Back in the Age of Sail warship resistance to shot was largely determined by the quality and thickness of timber used. Ships of the line were able to withstand some light and medium size cannonballs at a couple hundred meters range. This changed when practical high explosive shot was introduced; it was capable of massacring wooden ships.
Shortly thereafter iron and steel became affordable in greater quantities due to industrialised production and ships with metal armour plating (and still wooden support) became the new capital ships. The hevy weight of the necessary armour was a problem, and this problem only grew worse when by the late 19th century the big guns (about 234 to 304 mm calibre) became more relevant and with new propellants (mostly cordite) also much more deadly.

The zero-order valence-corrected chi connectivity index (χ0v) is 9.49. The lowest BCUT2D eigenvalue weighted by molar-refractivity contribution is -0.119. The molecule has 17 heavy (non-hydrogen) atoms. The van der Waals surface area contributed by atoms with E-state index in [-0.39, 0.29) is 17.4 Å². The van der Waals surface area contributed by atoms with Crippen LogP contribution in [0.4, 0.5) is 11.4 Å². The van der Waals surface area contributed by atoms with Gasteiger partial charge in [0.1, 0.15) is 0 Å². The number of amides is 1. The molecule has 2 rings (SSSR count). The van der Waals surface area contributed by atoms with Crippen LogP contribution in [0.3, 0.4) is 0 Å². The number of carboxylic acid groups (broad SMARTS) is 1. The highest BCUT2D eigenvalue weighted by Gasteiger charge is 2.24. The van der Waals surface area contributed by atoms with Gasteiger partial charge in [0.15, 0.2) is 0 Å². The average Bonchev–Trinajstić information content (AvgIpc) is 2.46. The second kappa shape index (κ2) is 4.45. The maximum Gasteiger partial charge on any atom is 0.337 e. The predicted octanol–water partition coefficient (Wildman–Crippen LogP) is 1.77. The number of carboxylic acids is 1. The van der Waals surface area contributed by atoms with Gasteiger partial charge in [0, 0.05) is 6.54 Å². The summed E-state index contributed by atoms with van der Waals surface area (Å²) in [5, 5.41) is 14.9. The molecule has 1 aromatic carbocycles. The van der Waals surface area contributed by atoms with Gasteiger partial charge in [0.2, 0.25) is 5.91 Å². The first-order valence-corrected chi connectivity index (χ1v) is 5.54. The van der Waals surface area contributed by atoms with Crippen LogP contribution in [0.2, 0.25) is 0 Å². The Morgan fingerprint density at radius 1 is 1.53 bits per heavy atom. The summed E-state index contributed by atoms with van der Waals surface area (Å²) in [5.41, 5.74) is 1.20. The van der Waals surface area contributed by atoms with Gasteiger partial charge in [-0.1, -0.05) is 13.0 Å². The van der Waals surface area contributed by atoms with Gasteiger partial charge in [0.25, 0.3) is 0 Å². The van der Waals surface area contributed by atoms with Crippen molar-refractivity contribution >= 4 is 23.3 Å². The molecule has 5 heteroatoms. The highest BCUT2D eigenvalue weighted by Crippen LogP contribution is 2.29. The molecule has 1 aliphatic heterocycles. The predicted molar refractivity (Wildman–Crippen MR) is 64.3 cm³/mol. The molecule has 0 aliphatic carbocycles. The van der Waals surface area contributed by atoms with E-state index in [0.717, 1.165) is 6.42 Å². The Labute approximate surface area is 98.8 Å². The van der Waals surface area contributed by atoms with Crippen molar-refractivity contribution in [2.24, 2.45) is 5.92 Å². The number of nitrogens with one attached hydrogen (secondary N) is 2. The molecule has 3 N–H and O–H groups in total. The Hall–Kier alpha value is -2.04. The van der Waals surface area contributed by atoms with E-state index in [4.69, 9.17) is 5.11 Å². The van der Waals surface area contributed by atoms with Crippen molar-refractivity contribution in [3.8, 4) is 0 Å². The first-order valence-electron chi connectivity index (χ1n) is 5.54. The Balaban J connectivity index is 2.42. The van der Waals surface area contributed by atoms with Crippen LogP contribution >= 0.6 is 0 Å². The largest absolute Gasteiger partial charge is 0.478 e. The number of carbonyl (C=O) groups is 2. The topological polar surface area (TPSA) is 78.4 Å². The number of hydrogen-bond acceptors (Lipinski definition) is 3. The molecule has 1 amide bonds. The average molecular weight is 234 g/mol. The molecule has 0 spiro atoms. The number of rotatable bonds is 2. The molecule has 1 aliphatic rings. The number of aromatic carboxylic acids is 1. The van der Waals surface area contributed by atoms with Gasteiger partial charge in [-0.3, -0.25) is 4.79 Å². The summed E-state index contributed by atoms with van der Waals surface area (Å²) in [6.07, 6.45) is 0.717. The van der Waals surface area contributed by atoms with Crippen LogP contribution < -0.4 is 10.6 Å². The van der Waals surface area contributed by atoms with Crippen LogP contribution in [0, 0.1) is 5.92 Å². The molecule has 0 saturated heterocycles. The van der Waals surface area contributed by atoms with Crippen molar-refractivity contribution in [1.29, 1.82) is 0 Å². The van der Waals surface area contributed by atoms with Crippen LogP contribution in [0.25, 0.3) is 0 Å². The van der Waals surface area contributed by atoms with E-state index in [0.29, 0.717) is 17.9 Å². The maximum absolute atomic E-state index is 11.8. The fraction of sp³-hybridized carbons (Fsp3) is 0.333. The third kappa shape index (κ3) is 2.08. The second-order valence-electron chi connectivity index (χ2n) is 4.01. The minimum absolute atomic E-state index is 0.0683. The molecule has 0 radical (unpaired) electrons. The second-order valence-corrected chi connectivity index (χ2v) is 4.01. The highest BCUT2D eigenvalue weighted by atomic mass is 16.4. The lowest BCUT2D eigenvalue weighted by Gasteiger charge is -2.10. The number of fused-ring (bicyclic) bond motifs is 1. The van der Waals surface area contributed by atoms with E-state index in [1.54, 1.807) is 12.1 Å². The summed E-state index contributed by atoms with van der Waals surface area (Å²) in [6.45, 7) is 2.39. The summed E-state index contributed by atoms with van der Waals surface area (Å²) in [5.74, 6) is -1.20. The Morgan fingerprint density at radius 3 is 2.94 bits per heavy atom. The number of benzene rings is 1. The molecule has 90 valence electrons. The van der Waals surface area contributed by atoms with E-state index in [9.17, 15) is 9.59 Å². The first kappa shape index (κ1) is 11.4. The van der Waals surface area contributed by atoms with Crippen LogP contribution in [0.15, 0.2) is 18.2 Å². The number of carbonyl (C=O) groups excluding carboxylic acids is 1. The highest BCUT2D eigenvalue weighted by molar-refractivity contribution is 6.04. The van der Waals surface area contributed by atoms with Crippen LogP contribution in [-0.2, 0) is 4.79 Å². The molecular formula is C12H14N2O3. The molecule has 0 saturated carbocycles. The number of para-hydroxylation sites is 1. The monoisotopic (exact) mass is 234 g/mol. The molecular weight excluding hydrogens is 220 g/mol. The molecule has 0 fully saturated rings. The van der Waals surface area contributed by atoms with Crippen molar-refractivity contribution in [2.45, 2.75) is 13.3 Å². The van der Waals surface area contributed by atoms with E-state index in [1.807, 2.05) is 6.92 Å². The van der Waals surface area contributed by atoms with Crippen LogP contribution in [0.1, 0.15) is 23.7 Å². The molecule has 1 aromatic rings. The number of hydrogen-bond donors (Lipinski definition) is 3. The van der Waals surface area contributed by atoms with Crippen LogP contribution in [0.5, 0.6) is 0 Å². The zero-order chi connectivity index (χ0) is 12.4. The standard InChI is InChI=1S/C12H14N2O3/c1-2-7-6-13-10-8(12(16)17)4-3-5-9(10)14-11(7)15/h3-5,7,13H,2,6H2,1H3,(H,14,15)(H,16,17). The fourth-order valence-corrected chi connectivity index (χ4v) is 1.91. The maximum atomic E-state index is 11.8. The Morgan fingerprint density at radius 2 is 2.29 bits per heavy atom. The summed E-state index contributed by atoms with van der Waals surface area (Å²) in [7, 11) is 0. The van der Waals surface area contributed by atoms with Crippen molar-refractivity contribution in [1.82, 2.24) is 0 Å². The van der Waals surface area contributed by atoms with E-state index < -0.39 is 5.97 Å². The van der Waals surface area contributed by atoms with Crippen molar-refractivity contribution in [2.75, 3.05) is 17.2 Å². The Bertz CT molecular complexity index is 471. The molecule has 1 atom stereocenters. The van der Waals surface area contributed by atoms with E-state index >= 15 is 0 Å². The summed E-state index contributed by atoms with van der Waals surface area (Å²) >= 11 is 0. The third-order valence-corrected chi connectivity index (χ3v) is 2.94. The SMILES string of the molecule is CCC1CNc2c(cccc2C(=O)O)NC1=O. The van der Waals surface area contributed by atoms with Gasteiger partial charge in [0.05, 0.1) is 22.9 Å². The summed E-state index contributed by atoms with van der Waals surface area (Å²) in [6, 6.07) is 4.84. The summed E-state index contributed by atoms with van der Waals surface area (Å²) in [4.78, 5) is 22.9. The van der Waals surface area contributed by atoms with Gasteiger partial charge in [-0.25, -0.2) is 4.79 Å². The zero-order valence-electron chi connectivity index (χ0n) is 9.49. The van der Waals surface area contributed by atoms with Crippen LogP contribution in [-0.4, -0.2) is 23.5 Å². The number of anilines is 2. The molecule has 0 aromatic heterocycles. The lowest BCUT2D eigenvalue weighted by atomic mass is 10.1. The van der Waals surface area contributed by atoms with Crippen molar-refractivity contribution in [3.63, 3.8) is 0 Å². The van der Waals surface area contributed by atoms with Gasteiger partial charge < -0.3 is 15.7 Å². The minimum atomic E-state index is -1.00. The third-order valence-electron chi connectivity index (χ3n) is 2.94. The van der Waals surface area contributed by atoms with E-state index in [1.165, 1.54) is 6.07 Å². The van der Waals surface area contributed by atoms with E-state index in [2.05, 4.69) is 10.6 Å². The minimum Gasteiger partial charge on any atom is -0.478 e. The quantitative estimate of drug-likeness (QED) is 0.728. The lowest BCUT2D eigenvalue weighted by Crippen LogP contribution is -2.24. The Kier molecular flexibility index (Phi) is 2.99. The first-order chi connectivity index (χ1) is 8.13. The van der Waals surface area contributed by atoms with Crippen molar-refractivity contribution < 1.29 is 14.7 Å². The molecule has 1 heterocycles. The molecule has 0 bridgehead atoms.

One solution to the weight problem was to harden the vital parts of the ship (bridge, boiler and engine rooms, main and secondary artillery and its ammunition supply, fire control observer stations) and leave most else largely unprotected. This was known as "Citadel armour".
The most extreme version of this was the "all or nothing" armoured ship, which had only thin (IIRC up to 25.4 mm ~ 1") fragmentts-stopping armour outside of the citadel.

armour scheme of the U.S.S. Iowa
The consequence was that damage to the unprotected areas - including collision damage - could put a ship out of service for months.

HMS King Geargo V with a damaged bow after a collision in 1942

This naval example was mentioned first in this text not because it was the first or most important one; it merely offers a nice term for the phenomenon of having varying degrees of protection, even including no protection in some portions: Citadel armour.